Author Read: Pat Conroy's Books Chosen for Programs
In his most recent book, “My Reading Life,” author Pat Conroy describes how libraries and books shaped his passion for the written word as well as his relationship with his mother.
“To my mother, a library was a palace of desire masquerading in a wilderness of books,” Conroy writes. “She distributed books to me as though they were communion wafers.”
Conroy, who claims he was “born to be in a library,” seems an appropriate first choice for the new “Author Read” series at Southern Pines Public Library.
“This new yearlong series will be something we do every year,” says librarian Missy Miller. “It is an exciting addition to the library’s recently approved strategic plan.”
Throughout the year the library will have several programs related to Conroy’s books, including free screenings of his books that have been made into films.
Conroy was born in Atlanta, Ga., in 1945, but the family moved often as his father was a Marine Corps fighter pilot. The winner of many literary prizes, he frequently uses autobiographical material in his novels, particularly “The Great Santini” and “The Lords of Discipline.” Conroy’s work often highlights the themes of racial justice and social equality as well.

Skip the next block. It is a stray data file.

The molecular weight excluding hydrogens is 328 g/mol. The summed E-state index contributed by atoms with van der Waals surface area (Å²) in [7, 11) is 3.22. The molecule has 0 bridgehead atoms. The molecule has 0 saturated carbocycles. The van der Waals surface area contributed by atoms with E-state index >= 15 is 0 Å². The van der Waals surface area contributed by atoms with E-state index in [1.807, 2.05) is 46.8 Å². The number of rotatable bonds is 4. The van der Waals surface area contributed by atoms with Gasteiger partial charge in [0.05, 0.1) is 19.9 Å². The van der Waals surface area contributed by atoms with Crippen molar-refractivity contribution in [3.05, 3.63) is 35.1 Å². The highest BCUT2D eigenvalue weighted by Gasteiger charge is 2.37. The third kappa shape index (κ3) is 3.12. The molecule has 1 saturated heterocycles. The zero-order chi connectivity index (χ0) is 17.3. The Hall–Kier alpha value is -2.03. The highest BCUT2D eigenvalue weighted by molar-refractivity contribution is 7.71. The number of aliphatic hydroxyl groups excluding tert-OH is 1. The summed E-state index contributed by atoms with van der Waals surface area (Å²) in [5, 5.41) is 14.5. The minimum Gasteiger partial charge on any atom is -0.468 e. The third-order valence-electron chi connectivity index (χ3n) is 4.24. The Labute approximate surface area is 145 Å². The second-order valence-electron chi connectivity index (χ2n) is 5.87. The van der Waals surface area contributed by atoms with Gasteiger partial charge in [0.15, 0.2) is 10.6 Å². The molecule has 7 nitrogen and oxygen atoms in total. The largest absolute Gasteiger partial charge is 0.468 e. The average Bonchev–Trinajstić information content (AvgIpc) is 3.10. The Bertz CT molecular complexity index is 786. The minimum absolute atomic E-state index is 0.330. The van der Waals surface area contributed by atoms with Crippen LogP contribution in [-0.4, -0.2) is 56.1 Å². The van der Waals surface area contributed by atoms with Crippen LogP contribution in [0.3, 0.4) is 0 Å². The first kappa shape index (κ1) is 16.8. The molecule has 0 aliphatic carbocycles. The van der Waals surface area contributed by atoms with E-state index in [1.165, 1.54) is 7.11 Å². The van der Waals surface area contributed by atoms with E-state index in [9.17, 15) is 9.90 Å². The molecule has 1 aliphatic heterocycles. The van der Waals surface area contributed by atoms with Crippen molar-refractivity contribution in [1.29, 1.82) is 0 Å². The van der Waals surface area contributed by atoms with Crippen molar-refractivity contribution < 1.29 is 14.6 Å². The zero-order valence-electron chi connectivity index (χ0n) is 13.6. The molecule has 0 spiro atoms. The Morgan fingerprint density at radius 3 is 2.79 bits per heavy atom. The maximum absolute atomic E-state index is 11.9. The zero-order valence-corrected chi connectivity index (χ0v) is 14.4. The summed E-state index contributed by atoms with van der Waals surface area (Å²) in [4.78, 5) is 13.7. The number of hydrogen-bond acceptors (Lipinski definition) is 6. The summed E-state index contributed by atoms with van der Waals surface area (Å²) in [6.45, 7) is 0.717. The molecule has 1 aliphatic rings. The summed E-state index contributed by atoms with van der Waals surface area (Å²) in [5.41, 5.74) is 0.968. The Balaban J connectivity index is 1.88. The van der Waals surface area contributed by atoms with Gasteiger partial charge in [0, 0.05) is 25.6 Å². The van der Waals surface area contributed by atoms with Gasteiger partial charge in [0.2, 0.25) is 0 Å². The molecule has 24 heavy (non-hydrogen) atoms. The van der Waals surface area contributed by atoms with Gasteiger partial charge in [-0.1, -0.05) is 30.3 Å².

“Pat Conroy was selected in part because his books are bestsellers and popular with our patrons,” says Miller. “But he is also a distinctly Southern writer who speaks honestly about what’s good and bad about the region. We thought his work would generate lots of good discussions.”
The library will present a film based on “The Prince of Tides,” one of Conroy’s books, on Sunday, Sept. 25, from 2:30 to 4:30 p.m. Set in New York City and the low country of South Carolina, a troubled school coach reveals a terrible hidden secret to the psychiatrist treating his suicidal sister, and falls in love with her in the process.
Barbara Streisand stars in and directs this film, which was nominated for seven Oscars in 1992, including Best Actor (Nick Nolte) and Best Picture. One reviewer described the film as “a sweeping, majestic and uplifting movie of love and forgiveness” and stated that Streisand “confirms herself as a director to be reckoned with.”
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